Senate subcommittee votes 3-2 to end at-will absentee voting in Georgia, making it only available to those over 75, a doctor's note or out of town. SB71 advances to full committee.

  5. 2Jung2Die says:

    From The Independent. I'm no ethicist, but this sorta seems kinda sorta bad:

    There are currently 165 separate pieces of legislation pending in 33 states to restrict access to the ballot. The three states with the most proposals — Arizona, Pennsylvania, and Georgia — were carried by Biden in 2020, but are Republican-controlled…

  6. Republican 36 says:

    Sen. Lundeen is no ones fool.  He knows his bill is /DOA but when you're looking at running for higher office, he will be able to tell the Republican base he tried.

  7. MichaelBowman says:

    Georgia Republicans Are Doubling Down on Voter Suppression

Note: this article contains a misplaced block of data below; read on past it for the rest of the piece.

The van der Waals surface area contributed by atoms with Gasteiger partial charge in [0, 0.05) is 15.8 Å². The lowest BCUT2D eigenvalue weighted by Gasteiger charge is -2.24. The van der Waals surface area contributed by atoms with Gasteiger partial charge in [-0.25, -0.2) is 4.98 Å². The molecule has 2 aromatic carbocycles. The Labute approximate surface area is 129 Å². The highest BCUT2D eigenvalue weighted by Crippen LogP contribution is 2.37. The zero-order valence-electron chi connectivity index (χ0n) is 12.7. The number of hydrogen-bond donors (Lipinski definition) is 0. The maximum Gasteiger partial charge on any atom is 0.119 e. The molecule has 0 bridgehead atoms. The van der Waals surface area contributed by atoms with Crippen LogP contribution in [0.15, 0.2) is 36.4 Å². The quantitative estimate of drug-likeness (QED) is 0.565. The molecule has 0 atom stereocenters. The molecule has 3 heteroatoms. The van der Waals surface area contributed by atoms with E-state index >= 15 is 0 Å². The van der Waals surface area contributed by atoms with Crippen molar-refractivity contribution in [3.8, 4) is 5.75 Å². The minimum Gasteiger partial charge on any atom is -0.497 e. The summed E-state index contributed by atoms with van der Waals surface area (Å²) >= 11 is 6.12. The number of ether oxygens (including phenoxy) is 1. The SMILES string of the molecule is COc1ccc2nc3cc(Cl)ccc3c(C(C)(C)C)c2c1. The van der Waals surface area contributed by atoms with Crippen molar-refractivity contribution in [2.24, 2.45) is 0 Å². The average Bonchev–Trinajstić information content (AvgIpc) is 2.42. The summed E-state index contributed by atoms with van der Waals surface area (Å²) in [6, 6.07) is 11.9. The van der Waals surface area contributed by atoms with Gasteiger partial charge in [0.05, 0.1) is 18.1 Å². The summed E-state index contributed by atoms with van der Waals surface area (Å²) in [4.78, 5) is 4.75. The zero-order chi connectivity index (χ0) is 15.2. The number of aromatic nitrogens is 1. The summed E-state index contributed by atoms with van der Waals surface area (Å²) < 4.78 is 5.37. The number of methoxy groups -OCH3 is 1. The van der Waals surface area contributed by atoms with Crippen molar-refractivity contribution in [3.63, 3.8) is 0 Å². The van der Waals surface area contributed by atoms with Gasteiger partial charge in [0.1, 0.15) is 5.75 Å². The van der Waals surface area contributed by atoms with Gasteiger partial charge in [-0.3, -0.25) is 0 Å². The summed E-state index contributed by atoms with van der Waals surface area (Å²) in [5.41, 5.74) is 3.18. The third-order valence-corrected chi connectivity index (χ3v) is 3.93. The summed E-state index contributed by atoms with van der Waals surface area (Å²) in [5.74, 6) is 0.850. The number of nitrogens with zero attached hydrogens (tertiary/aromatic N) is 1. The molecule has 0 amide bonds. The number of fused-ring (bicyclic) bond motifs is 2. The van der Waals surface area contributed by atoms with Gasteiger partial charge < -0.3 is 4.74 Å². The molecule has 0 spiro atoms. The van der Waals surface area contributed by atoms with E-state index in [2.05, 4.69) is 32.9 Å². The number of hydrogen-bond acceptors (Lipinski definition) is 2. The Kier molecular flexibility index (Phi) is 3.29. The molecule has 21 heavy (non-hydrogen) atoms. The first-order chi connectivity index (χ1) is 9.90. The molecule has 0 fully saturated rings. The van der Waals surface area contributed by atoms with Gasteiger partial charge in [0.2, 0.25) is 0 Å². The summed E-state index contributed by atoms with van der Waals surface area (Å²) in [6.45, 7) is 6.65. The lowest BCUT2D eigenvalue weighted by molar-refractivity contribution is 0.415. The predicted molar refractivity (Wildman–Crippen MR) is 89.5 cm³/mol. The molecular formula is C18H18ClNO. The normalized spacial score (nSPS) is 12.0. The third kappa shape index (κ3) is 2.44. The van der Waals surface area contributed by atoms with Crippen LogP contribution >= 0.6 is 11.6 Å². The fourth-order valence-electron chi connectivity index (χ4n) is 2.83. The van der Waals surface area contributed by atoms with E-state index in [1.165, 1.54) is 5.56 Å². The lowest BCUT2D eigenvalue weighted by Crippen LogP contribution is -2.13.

Georgia Republicans introduce new voter suppression bill eliminating Sunday voting, when Black churches hold Souls to the Polls drives.

    They're not even hiding the racism.

    • notaskinnycook says:

      And if I were a Black candidate in Georgia, from a school board to the U.S. Senate I’d say the quiet part out loud in all my campaign ads. “These voter ‘integrity’ bills are designed to keep Black people from voting. Why? Because  Republicans know that when Black citizens vote, Republicans lose. So follow all their ridiculous rules, register, and help us vote ’em out!”